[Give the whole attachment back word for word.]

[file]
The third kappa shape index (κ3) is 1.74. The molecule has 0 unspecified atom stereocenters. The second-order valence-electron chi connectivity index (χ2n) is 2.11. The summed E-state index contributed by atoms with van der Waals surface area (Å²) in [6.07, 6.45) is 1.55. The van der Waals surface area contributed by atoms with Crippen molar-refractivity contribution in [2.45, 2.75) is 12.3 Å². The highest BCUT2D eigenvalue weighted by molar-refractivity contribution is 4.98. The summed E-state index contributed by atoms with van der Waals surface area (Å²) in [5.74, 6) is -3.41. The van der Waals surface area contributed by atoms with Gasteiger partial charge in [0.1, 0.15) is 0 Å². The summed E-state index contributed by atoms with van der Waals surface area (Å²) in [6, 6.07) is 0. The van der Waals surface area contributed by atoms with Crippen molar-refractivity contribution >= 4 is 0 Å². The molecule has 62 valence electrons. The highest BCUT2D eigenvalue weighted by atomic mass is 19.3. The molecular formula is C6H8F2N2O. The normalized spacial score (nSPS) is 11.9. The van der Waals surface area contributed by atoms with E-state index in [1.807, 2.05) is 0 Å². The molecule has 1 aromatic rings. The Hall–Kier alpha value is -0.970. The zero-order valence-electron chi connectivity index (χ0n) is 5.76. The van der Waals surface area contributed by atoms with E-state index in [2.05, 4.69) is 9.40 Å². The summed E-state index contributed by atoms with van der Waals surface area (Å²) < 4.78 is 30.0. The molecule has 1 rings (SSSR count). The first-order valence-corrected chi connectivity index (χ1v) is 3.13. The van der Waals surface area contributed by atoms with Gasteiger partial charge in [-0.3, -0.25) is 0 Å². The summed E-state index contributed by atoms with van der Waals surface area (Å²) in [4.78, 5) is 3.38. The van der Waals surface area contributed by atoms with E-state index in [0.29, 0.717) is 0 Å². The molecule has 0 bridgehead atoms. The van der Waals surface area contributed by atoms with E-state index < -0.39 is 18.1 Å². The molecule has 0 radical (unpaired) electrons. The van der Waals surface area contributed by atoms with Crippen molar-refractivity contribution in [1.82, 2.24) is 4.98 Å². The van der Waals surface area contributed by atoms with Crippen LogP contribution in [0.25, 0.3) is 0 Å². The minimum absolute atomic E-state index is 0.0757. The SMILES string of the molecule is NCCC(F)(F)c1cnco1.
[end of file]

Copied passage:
The third kappa shape index (κ3) is 1.74. The molecule has 0 unspecified atom stereocenters. The second-order valence-electron chi connectivity index (χ2n) is 2.11. The summed E-state index contributed by atoms with van der Waals surface area (Å²) in [6.07, 6.45) is 1.55. The van der Waals surface area contributed by atoms with Crippen molar-refractivity contribution in [2.45, 2.75) is 12.3 Å². The highest BCUT2D eigenvalue weighted by molar-refractivity contribution is 4.98. The summed E-state index contributed by atoms with van der Waals surface area (Å²) in [5.74, 6) is -3.41. The van der Waals surface area contributed by atoms with Gasteiger partial charge in [0.1, 0.15) is 0 Å². The summed E-state index contributed by atoms with van der Waals surface area (Å²) in [6, 6.07) is 0. The van der Waals surface area contributed by atoms with Crippen molar-refractivity contribution >= 4 is 0 Å². The molecule has 62 valence electrons. The highest BCUT2D eigenvalue weighted by atomic mass is 19.3. The molecular formula is C6H8F2N2O. The normalized spacial score (nSPS) is 11.9. The van der Waals surface area contributed by atoms with E-state index in [1.807, 2.05) is 0 Å². The molecule has 1 aromatic rings. The Hall–Kier alpha value is -0.970. The zero-order valence-electron chi connectivity index (χ0n) is 5.76. The van der Waals surface area contributed by atoms with E-state index in [2.05, 4.69) is 9.40 Å². The summed E-state index contributed by atoms with van der Waals surface area (Å²) < 4.78 is 30.0. The molecule has 1 rings (SSSR count). The first-order valence-corrected chi connectivity index (χ1v) is 3.13. The van der Waals surface area contributed by atoms with Gasteiger partial charge in [-0.3, -0.25) is 0 Å². The summed E-state index contributed by atoms with van der Waals surface area (Å²) in [4.78, 5) is 3.38. The van der Waals surface area contributed by atoms with E-state index in [0.29, 0.717) is 0 Å². The molecule has 0 bridgehead atoms. The van der Waals surface area contributed by atoms with E-state index < -0.39 is 18.1 Å². The molecule has 0 radical (unpaired) electrons. The van der Waals surface area contributed by atoms with Crippen molar-refractivity contribution in [1.82, 2.24) is 4.98 Å². The van der Waals surface area contributed by atoms with Crippen LogP contribution in [0.25, 0.3) is 0 Å². The minimum absolute atomic E-state index is 0.0757. The SMILES string of the molecule is NCCC(F)(F)c1cnco1.